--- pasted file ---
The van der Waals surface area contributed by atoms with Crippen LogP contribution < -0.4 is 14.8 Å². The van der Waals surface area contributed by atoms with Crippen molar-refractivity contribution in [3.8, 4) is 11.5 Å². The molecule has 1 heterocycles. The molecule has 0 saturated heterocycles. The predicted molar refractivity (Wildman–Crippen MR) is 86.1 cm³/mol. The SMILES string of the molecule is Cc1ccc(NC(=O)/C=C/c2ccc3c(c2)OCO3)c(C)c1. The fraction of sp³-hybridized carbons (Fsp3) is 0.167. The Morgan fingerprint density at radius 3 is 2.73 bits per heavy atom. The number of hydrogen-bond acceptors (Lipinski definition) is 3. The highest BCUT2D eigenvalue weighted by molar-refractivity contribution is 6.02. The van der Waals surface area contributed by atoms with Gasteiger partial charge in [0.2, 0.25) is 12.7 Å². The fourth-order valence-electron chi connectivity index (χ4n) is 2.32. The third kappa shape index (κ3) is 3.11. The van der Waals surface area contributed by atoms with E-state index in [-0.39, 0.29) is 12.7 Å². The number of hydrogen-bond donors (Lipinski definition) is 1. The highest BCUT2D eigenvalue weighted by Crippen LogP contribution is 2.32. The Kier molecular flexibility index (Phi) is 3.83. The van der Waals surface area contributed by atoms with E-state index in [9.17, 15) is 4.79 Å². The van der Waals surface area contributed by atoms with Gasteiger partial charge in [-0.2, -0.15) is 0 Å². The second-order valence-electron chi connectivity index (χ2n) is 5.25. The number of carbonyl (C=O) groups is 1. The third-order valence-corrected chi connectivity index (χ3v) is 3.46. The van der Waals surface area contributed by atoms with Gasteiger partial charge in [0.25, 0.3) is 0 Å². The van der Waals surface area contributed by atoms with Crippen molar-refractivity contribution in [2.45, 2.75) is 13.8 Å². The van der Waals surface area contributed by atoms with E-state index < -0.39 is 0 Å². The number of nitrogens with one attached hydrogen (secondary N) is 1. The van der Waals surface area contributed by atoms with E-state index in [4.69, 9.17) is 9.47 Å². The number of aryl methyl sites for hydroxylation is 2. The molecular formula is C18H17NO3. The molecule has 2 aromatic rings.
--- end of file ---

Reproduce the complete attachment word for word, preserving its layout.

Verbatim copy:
The van der Waals surface area contributed by atoms with Crippen LogP contribution < -0.4 is 14.8 Å². The van der Waals surface area contributed by atoms with Crippen molar-refractivity contribution in [3.8, 4) is 11.5 Å². The molecule has 1 heterocycles. The molecule has 0 saturated heterocycles. The predicted molar refractivity (Wildman–Crippen MR) is 86.1 cm³/mol. The SMILES string of the molecule is Cc1ccc(NC(=O)/C=C/c2ccc3c(c2)OCO3)c(C)c1. The fraction of sp³-hybridized carbons (Fsp3) is 0.167. The Morgan fingerprint density at radius 3 is 2.73 bits per heavy atom. The number of hydrogen-bond acceptors (Lipinski definition) is 3. The highest BCUT2D eigenvalue weighted by molar-refractivity contribution is 6.02. The van der Waals surface area contributed by atoms with Gasteiger partial charge in [0.2, 0.25) is 12.7 Å². The fourth-order valence-electron chi connectivity index (χ4n) is 2.32. The third kappa shape index (κ3) is 3.11. The van der Waals surface area contributed by atoms with E-state index in [-0.39, 0.29) is 12.7 Å². The number of hydrogen-bond donors (Lipinski definition) is 1. The highest BCUT2D eigenvalue weighted by Crippen LogP contribution is 2.32. The Kier molecular flexibility index (Phi) is 3.83. The van der Waals surface area contributed by atoms with E-state index in [9.17, 15) is 4.79 Å². The van der Waals surface area contributed by atoms with Gasteiger partial charge in [-0.2, -0.15) is 0 Å². The second-order valence-electron chi connectivity index (χ2n) is 5.25. The number of carbonyl (C=O) groups is 1. The third-order valence-corrected chi connectivity index (χ3v) is 3.46. The van der Waals surface area contributed by atoms with Gasteiger partial charge in [0.25, 0.3) is 0 Å². The van der Waals surface area contributed by atoms with Crippen molar-refractivity contribution in [2.45, 2.75) is 13.8 Å². The van der Waals surface area contributed by atoms with E-state index < -0.39 is 0 Å². The number of nitrogens with one attached hydrogen (secondary N) is 1. The van der Waals surface area contributed by atoms with E-state index in [4.69, 9.17) is 9.47 Å². The number of aryl methyl sites for hydroxylation is 2. The molecular formula is C18H17NO3. The molecule has 2 aromatic rings.